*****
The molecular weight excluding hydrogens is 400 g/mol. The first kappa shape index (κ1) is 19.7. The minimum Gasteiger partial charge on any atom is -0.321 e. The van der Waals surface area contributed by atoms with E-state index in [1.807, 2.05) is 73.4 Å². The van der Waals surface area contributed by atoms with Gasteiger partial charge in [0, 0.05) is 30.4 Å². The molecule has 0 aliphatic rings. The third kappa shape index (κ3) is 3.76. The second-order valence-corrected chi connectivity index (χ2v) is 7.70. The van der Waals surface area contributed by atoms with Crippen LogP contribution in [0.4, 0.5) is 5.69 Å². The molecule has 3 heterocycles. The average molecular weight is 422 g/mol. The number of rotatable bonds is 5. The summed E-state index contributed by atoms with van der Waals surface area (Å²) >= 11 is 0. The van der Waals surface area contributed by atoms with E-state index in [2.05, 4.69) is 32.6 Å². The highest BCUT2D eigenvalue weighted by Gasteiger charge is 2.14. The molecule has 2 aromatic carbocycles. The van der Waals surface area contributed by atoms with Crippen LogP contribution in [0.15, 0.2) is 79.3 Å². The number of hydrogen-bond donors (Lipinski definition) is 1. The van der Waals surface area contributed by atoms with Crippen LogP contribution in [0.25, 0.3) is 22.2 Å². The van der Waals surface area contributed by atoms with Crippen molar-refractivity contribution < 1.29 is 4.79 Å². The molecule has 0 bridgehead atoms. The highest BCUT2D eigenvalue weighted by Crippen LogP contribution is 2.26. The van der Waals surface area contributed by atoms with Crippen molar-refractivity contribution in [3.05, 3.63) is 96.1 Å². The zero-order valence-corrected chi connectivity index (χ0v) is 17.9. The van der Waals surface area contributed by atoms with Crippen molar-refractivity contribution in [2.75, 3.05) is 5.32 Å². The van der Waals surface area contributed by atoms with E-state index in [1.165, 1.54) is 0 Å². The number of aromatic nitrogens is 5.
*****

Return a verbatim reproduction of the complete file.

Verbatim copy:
The molecular weight excluding hydrogens is 400 g/mol. The first kappa shape index (κ1) is 19.7. The minimum Gasteiger partial charge on any atom is -0.321 e. The van der Waals surface area contributed by atoms with E-state index in [1.807, 2.05) is 73.4 Å². The van der Waals surface area contributed by atoms with Gasteiger partial charge in [0, 0.05) is 30.4 Å². The molecule has 0 aliphatic rings. The third kappa shape index (κ3) is 3.76. The second-order valence-corrected chi connectivity index (χ2v) is 7.70. The van der Waals surface area contributed by atoms with Crippen LogP contribution in [0.4, 0.5) is 5.69 Å². The molecule has 3 heterocycles. The average molecular weight is 422 g/mol. The number of rotatable bonds is 5. The summed E-state index contributed by atoms with van der Waals surface area (Å²) >= 11 is 0. The van der Waals surface area contributed by atoms with E-state index in [2.05, 4.69) is 32.6 Å². The highest BCUT2D eigenvalue weighted by Gasteiger charge is 2.14. The molecule has 2 aromatic carbocycles. The van der Waals surface area contributed by atoms with Crippen LogP contribution in [0.15, 0.2) is 79.3 Å². The number of hydrogen-bond donors (Lipinski definition) is 1. The van der Waals surface area contributed by atoms with Crippen LogP contribution in [0.25, 0.3) is 22.2 Å². The van der Waals surface area contributed by atoms with Crippen molar-refractivity contribution < 1.29 is 4.79 Å². The molecule has 0 bridgehead atoms. The highest BCUT2D eigenvalue weighted by Crippen LogP contribution is 2.26. The van der Waals surface area contributed by atoms with Crippen molar-refractivity contribution in [3.05, 3.63) is 96.1 Å². The zero-order valence-corrected chi connectivity index (χ0v) is 17.9. The van der Waals surface area contributed by atoms with Crippen molar-refractivity contribution in [2.75, 3.05) is 5.32 Å². The van der Waals surface area contributed by atoms with E-state index in [1.165, 1.54) is 0 Å². The number of aromatic nitrogens is 5.